Historical fiction has always been a cuisine of some consternation for yours truly. You see, I am something of a history buff (I had early dreams of being a history teacher, even) and, obviously, I’m also a big fiction fan. Yet, while I love both foods separately, I often find the mixing of the two to fall short of the sum of the parts. The war between historical fact and fiction interpretation often leads to a clash of flavors, leaving one side of the taste equation unbalanced, spoiling the mix. Still, that doesn’t mean it can’t be done well. The question, then, is whether today’s chef pulls out a winning recipe from that struggle or it simply sours.
Before we figure that out, let’s recite the Starving Review Creed:
- I attempt to rate every book from the perspective of a fan of the genre
- I attempt to make every review as spoiler-free as possible
As I brought up the question of historical vs. fictional balance first, I am obligated to deal with it first. Lighthouse does, despite the precarious nature of the spices involved, strike a fine balance between the history of the early A.D. years in Roman Egypt and the need to tell an exciting and entertaining piece of fiction. The chef did his homework, studying the flavors and tastes of his era of choice, but add plenty of his own to the pot. A particularly nice touch is an author’s section after the tale speaking of both the historical influences and the deviations, giving a splash of education to the stew as well. It holds together quite well, avoiding the textbook-like consistency of an overly historical piece, while not running off the rails as more purely fictional accounts can.
Do the rest of the classical story elements also hold up? The cast of characters arrayed, historical and fictional, weave an excellent tapestry of the diverse nature of Alexandria, the place setting for the meal, and our main characters are explored in depth. Some of the secondary characters are a bit sketchier, but it detracts little from the overall presentation.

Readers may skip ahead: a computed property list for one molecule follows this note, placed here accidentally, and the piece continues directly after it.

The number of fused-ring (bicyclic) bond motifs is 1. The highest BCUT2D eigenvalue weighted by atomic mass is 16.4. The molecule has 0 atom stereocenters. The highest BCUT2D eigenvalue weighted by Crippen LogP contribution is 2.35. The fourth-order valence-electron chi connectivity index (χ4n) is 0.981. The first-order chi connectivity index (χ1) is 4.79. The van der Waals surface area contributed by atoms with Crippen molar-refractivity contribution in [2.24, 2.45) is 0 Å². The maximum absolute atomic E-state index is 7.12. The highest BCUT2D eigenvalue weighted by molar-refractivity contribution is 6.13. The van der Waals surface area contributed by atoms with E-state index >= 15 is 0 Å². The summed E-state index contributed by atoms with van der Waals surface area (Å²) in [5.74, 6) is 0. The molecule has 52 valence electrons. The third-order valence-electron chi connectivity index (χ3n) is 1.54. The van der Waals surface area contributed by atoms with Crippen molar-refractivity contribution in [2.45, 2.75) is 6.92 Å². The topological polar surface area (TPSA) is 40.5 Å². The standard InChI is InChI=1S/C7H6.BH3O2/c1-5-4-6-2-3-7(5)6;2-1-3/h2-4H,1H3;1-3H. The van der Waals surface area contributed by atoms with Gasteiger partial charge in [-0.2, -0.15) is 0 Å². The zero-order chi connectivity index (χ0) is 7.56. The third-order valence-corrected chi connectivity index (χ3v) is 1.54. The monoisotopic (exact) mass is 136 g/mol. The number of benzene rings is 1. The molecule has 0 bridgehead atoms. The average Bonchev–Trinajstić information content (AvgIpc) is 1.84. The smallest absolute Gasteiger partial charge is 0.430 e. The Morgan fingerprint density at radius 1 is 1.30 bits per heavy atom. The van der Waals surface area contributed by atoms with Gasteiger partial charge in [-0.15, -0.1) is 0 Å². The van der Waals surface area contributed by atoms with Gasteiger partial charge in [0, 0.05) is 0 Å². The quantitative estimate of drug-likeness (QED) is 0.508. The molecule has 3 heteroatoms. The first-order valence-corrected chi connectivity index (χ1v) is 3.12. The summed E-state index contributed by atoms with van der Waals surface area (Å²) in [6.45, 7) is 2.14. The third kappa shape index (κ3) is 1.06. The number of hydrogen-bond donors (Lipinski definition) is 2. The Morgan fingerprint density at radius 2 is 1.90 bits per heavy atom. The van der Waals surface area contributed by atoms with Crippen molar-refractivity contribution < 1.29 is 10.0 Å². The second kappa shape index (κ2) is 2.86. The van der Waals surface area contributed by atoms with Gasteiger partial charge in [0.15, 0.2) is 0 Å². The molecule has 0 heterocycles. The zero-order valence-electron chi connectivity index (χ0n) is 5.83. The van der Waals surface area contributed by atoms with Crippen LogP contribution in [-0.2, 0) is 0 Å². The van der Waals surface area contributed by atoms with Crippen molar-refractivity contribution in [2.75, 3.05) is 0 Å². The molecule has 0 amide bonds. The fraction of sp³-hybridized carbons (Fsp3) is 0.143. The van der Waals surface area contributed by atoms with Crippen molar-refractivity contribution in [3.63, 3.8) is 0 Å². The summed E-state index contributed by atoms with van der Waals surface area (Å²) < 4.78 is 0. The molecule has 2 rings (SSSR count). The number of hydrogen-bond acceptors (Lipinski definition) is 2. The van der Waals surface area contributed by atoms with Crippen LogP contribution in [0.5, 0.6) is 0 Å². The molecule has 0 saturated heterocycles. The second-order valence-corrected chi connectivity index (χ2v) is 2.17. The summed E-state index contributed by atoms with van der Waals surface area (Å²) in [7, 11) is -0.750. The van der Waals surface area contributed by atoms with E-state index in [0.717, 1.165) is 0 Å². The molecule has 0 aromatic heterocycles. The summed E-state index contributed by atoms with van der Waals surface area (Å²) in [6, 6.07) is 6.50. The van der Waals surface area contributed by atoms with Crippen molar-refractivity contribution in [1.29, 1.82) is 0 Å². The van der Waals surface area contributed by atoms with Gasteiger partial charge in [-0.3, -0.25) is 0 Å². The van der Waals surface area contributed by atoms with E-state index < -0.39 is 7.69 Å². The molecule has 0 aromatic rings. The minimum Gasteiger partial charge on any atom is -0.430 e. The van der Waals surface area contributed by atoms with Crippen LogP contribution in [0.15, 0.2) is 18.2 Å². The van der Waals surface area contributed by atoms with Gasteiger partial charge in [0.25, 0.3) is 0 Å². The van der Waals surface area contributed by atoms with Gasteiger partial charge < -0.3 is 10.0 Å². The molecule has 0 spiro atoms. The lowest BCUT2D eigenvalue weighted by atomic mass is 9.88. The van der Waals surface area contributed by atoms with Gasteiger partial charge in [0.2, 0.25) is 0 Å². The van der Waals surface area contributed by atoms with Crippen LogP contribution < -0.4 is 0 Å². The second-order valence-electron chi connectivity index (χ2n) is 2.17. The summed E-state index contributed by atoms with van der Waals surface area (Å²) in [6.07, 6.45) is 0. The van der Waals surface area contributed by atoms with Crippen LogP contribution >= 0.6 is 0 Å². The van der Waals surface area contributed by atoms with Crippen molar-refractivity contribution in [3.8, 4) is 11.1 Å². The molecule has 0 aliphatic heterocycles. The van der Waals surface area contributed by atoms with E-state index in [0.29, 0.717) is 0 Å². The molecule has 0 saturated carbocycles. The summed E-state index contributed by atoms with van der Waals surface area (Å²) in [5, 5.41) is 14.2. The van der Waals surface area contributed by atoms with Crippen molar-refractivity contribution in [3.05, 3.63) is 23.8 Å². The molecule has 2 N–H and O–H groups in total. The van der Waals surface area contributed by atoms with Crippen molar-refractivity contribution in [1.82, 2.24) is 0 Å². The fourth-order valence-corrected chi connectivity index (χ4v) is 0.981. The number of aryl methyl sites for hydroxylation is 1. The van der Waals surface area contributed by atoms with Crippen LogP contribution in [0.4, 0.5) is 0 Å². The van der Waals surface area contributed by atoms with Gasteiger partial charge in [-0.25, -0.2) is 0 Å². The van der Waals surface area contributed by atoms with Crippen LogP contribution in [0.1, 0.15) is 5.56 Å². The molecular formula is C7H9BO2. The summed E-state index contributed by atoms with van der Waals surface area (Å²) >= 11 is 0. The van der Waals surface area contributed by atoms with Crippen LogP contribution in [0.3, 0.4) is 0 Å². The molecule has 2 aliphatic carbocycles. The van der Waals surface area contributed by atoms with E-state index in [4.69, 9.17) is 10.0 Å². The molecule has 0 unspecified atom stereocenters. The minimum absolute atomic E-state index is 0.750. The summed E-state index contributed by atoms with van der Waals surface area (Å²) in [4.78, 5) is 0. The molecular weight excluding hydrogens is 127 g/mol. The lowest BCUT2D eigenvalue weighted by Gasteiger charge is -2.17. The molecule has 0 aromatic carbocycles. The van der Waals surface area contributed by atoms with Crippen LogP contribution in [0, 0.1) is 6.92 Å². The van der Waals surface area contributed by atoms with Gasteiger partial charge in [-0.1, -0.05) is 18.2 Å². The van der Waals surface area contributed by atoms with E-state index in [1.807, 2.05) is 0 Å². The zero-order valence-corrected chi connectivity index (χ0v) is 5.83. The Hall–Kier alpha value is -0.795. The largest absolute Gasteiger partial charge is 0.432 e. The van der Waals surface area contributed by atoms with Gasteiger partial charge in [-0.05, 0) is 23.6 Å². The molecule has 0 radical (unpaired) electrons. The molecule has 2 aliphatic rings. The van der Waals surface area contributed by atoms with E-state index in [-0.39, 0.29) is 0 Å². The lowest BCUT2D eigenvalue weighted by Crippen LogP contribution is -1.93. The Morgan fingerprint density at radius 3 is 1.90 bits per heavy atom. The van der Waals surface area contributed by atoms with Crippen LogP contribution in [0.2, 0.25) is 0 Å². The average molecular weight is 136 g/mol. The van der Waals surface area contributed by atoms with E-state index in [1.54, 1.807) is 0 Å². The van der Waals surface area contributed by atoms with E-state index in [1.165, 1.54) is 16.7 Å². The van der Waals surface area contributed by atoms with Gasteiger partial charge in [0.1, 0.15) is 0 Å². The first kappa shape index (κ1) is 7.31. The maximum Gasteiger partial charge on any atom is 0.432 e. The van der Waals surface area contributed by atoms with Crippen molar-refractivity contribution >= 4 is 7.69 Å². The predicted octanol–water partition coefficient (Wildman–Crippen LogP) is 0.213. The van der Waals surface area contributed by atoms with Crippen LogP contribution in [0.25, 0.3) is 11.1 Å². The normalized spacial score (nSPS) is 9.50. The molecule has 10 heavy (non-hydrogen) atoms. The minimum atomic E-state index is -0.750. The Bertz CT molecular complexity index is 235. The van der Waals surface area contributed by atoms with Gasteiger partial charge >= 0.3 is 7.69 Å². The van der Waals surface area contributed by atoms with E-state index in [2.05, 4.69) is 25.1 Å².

Likewise, the core plot is well-arrayed. As it is arranged to be a more straight-forward tale, it does leave out a possible introduction of mystery flavors (something the plot could have turned into), yet it still retains the proper notes to keep a ratcheting of dramatic tension. As our primary antagonist is a major character, we rarely are lost as to his intentions or plans, but the balance of tension is maintained in that the interactions of protagonist, antagonist, and side characters are not so cut, dry, and obvious as they may seem. The spice is in the wait to see just how these characters and the forces arrayed against each other play out, not in divining said plans, and it works out quite well.
Dialogue and wordsmithing are both handled with dutiful skill, not exemplary but solid and functional. This chef seems at his best in physical description, while the dialogue itself is more straightforward. One thing I do have to point out that I liked in the dialogue was the understanding that, when writing in a foreign tongue, you don’t need to have characters word-drop that tongue. It creates the right feeling that these characters ARE speaking Latin or Greek or Egyptian, as opposed to English dribbled with random foreign words.
So, what do we have in the end? Alexander’s Lighthouse is a strong, balanced mix of history and fiction, built on the junction of character and plot! Where it isn’t done perfectly, it is still crafted with diligence, and I wholeheartedly recommend it to anyone who likes historical fiction, has interest in that period of history, or has a general love of intrigue and thrillers. Even if you’re not a fan of this specific genre, it’s well worth a read. The only people who I would put this away from are those looking for pure mystery or are super sticklers for pure history (the chef freely notes where he deviates in his closing notes, but some may want more exacting diligence).
FINAL VERDICT: ***** (A strong, balanced mix of history and fiction, built on the junction of character and plot!)